Shout out of the week: Ines Alegria Castillo

Ines Alegria Castillo is a vegan and climate change activist who acted as the organiser in charge of the Animal Rebellion protests in London back in October. Here she is telling us about the benefits of plant-based diet and challenges that the communities faced during the two weeks that put London on hold.

How long have you been vegan and what challenged you most in your journey?

I have been vegan for over 3 years now. Once I knew the facts about the suffering involved in animal agriculture it actually became very easy to make that decision. The only challenge I face has been other people questioning my choices, sometimes in quite an aggressive way.

What's your mission as an activist?

My mission as an activist is to expose the truth behind the animal agriculture industry and to inform the public about the damage this industry does to our planet. People cannot plead ignorance any longer and marketing companies should not get away with false advertising, feeding the public lies about how meat, fish and dairy are good for us and using the labels “humane” and “high welfare”when in reality animals are abused and murdered in their trillions. We must push the government to first tell the truth by exposing these industries, to act now to halt biodiversity loss and reduce greenhouse gas emissions before it is too late, and finally to create a sustainable and just plant-based food system.

Tell us about Animal Rebellion; what do you love about the organisation most?

Animal Rebellion takes the spotlight away from the individual and places it upon the organisations responsible for putting together the systems we follow. It seeks to shift the blame from the consumer onto the industry, focussing on the flaws in our food system set out by governmental departments such as DEFRA (The Department for Environment, Food and Rural Affairs). I like the fact that it is a non-violent organisation, open to everyone and non-judgemental. It is very much a community. I think there is a misconception about Animal Rebellion that we just want to make everyone vegan but actually our key concern is a top-down system approach that will put into place a plant-based food system that will not only feed the entire world but stop adding to greenhouse gas emissions.

What was your role in the protests?

In the October Rebellion I was part of Animal Rebellion’s Logistics team and my role was to coordinate all transport and storage needs pre, during and post Rebellion. I was in charge of organising the transport for all of our equipment and making sure everything arrived onto site safely. As the transport point person I was also in charge of making sure the most important items such as food for the Rebels was brought to site and any excess food was taken to other XR sites who had had their kitchen equipment and resources taken away from them by the police.

Animal Rebellion was only formed this summer but due to our participation in the October protests we have now gone global and many people are starting to learn about us and are becoming interested in our position. As a direct result of our protests at Smithfield Market which is the largest wholesale meat market in the UK (and one of the largest of its kind in Europe), for the first time after 800 years of being the home of meat they are set to start selling fully plant-based burgers which replicate the look, smell and taste of meat. We have also had over 300 press appearances across a broad mix of outlets, to name a few, The BBC, The Guardian, The Observer , The Independent, The Times and The Telegraph.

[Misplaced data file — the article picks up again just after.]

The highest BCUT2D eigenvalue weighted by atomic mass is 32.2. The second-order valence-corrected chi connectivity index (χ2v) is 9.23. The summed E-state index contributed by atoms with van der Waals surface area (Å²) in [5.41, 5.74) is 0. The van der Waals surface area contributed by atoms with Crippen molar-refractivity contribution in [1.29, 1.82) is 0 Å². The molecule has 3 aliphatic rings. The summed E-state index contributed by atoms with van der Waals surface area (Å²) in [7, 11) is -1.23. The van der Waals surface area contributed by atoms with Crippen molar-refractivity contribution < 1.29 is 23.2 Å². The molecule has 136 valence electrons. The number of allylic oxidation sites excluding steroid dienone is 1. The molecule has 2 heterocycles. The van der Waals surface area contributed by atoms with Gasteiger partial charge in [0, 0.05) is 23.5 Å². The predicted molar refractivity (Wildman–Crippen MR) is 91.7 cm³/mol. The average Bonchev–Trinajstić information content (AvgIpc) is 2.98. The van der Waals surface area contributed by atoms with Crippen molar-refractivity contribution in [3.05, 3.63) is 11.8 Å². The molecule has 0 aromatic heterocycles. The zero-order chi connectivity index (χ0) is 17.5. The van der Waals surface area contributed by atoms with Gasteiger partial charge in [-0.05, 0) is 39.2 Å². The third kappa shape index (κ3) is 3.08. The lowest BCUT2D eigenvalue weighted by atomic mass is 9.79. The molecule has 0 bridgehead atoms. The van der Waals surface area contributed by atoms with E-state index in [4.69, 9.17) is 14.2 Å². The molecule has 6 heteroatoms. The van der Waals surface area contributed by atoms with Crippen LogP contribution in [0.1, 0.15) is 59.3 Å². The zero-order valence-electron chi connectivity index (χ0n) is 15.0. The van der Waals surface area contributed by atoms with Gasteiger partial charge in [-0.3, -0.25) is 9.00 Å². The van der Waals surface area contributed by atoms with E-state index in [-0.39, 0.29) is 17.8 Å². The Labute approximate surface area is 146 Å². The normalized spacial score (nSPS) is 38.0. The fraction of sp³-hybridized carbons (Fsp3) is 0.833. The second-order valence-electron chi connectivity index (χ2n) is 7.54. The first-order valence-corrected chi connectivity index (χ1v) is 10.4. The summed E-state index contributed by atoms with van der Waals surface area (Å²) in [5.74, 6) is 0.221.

Why is it important to encourage more people to join the vegan movement and how is activism such as Animal Rebellion helping the cause/why is it important?

Current studies and research by the FAO (The Food and Agriculture Organisation of the United Nations) and NASA show that the leading cause of both global greenhouse gas emissions and deforestation are due to animal agriculture. This is more global greenhouse gas emissions than the entire transport sector combined, not to mention the immense amounts of water required for meat production, especially in comparison with the water needed to produce soybeans or corn.

A recent report published by Greenpeace also discovered that fishing gear is the largest plastic polluter in the ocean. Therefore, If you are currently adopting some of the most commonly promoted practises such as avoiding single use plastics and taking public transport over driving a personal car, you may wish to think about who the biggest culprits in the climate crisis are as well and rethink some of the items you put on your plate.

This current food system is extremely flawed and unsustainable and needs to change. A study published in the journal Science found that the single biggest impact you can have as an individual to reduce your carbon footprint is to follow a plant-based diet.

Animal Rebellion is trying to start a dialogue with government and animal agriculture industry leaders to show them the data and push them to make the necessary changes towards a sustainable food system. Many people think it’s too difficult to make the changes we need to make to our current food system and Animal Rebellion is showing that it is actually quite straightforward and achievable, both for individuals and on a national and international level. But time is running out and we need to start making those changes now.

Thank you Ines and good luck in your journey!